Riguarda bene omai s ì com’io vado Per questo loco al vero che disiri, Sì che poi sappi sol tener o guado.
Observe me well, how through this place I come Unto the truth thou wishest, that hereafter Thou mayst alone know how to keep the ford.
—Dante Alighieri (1265-1321)
Paradiso, II, 124-126
(trans. Henry W. Longfellow)
IN THIS BOOK, I’VE TRIED TO EXPLAIN THE VARIOUS PATHS YOU CAN EXPLORE TO REFACTOR UNDERPERFORMING SQL applications. In this short chapter, I will briefly describe how I usually proceed when I am asked to look at a database application that doesn’t live up to expectations. I’ll try to be both concrete and abstract: concrete because I want to show refactoring in practice and abstract because I want to describe mental processes, not give a mock demonstration. Needless to say, you will find justifications and detailed explanations in the previous chapters, but not in this one.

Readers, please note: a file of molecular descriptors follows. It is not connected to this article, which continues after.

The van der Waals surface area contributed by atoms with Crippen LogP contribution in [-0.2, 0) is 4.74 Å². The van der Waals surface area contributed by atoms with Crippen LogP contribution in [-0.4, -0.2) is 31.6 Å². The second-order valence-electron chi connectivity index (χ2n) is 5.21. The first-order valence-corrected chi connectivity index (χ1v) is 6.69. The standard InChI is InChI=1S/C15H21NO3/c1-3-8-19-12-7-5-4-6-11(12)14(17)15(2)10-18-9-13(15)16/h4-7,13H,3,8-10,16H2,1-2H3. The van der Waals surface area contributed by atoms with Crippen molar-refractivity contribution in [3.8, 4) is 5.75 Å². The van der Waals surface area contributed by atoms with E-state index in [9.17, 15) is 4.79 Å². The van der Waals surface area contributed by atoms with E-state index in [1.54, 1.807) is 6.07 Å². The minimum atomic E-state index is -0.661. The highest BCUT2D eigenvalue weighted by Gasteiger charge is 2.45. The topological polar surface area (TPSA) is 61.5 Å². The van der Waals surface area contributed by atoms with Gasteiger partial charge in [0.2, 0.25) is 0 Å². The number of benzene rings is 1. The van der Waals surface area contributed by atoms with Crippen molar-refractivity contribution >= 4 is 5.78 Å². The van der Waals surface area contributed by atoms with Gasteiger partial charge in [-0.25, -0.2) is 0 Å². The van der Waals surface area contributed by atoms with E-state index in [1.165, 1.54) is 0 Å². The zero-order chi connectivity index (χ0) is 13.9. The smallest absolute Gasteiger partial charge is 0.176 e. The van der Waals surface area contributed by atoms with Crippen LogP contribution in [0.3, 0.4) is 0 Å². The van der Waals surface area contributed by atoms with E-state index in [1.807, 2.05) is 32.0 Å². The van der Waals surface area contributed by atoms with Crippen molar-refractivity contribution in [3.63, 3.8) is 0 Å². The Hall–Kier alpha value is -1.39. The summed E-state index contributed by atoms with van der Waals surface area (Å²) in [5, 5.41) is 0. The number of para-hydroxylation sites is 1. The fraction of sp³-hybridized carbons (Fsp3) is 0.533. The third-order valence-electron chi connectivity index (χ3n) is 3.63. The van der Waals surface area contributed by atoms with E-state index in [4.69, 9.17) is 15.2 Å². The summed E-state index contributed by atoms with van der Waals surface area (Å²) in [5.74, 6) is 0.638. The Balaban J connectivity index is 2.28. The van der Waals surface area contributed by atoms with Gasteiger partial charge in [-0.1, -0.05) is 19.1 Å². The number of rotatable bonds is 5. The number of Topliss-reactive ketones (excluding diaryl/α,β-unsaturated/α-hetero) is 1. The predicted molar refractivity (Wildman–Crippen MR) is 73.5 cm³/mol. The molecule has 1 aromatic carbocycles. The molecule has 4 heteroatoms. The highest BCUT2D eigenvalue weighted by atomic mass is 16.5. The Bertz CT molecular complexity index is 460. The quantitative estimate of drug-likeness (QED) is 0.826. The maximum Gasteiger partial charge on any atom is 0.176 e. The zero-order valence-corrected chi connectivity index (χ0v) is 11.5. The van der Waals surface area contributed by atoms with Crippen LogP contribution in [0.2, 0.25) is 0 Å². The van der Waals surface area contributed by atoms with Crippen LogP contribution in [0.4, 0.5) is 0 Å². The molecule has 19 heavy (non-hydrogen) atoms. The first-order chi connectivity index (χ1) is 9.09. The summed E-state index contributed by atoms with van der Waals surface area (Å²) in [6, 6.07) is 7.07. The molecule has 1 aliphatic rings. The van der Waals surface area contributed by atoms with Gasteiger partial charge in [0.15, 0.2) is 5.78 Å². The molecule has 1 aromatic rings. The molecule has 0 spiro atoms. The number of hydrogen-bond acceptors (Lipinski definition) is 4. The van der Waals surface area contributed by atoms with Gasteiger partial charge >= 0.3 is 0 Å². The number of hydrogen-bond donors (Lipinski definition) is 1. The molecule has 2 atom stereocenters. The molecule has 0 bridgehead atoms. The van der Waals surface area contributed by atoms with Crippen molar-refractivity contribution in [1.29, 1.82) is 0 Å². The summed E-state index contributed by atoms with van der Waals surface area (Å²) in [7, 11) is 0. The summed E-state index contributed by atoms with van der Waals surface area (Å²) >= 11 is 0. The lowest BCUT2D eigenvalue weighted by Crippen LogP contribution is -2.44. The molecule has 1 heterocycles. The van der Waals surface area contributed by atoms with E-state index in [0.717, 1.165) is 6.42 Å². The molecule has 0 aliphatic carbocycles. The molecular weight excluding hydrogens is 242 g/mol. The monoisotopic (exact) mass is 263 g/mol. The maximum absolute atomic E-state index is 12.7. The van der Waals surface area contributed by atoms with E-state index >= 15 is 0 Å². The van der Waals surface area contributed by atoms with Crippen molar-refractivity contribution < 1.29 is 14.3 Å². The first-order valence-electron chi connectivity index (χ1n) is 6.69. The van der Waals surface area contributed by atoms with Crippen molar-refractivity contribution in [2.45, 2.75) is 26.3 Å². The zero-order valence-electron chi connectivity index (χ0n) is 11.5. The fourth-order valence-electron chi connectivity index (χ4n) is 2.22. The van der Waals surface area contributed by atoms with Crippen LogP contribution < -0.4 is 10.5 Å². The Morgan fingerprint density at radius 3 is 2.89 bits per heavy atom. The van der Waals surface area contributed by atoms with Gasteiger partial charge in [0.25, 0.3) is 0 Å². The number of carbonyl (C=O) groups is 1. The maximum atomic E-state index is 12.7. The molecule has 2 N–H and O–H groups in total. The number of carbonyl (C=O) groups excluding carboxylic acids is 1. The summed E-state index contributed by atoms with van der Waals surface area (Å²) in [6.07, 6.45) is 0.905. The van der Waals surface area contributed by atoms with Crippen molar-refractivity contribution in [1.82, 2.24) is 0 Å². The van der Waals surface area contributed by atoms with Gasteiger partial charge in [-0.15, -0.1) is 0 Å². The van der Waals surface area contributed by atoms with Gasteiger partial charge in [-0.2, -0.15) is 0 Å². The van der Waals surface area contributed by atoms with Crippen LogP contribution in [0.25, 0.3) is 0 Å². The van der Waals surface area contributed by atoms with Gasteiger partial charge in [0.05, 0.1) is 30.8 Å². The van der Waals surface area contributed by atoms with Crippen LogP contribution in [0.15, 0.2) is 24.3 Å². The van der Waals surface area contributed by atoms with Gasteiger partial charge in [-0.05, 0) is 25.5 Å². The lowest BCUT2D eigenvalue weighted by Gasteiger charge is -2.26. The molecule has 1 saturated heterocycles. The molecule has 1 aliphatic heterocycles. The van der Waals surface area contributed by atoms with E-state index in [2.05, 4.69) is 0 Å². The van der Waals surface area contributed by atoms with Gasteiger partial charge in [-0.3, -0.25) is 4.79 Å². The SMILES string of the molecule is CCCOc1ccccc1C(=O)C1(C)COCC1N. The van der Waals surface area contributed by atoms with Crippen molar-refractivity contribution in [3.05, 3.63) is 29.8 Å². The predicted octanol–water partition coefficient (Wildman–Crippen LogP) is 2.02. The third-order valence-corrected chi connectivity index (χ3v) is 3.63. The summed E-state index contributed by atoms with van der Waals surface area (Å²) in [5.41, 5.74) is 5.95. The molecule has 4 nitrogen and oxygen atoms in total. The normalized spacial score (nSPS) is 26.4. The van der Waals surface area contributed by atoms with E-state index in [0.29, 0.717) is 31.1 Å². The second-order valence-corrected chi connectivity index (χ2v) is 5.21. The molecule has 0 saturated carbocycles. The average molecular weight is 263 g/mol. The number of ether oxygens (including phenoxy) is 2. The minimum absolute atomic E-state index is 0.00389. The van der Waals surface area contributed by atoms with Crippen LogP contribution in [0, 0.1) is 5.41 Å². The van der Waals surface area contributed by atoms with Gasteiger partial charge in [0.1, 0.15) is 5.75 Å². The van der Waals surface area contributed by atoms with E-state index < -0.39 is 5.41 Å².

Very often, there is a vague rumor that something is wrong with an application, but you are asked to fix whatever you can without knowing exactly what the problem is.
If you are lucky, the most critical performance issues have already been narrowed to one process or task, and the behavior is the same on a test database as on the main production database. If you are very lucky, someone who knows the functional side of the application well has volunteered to help you.
In such a case, the best course to take is probably to turn ...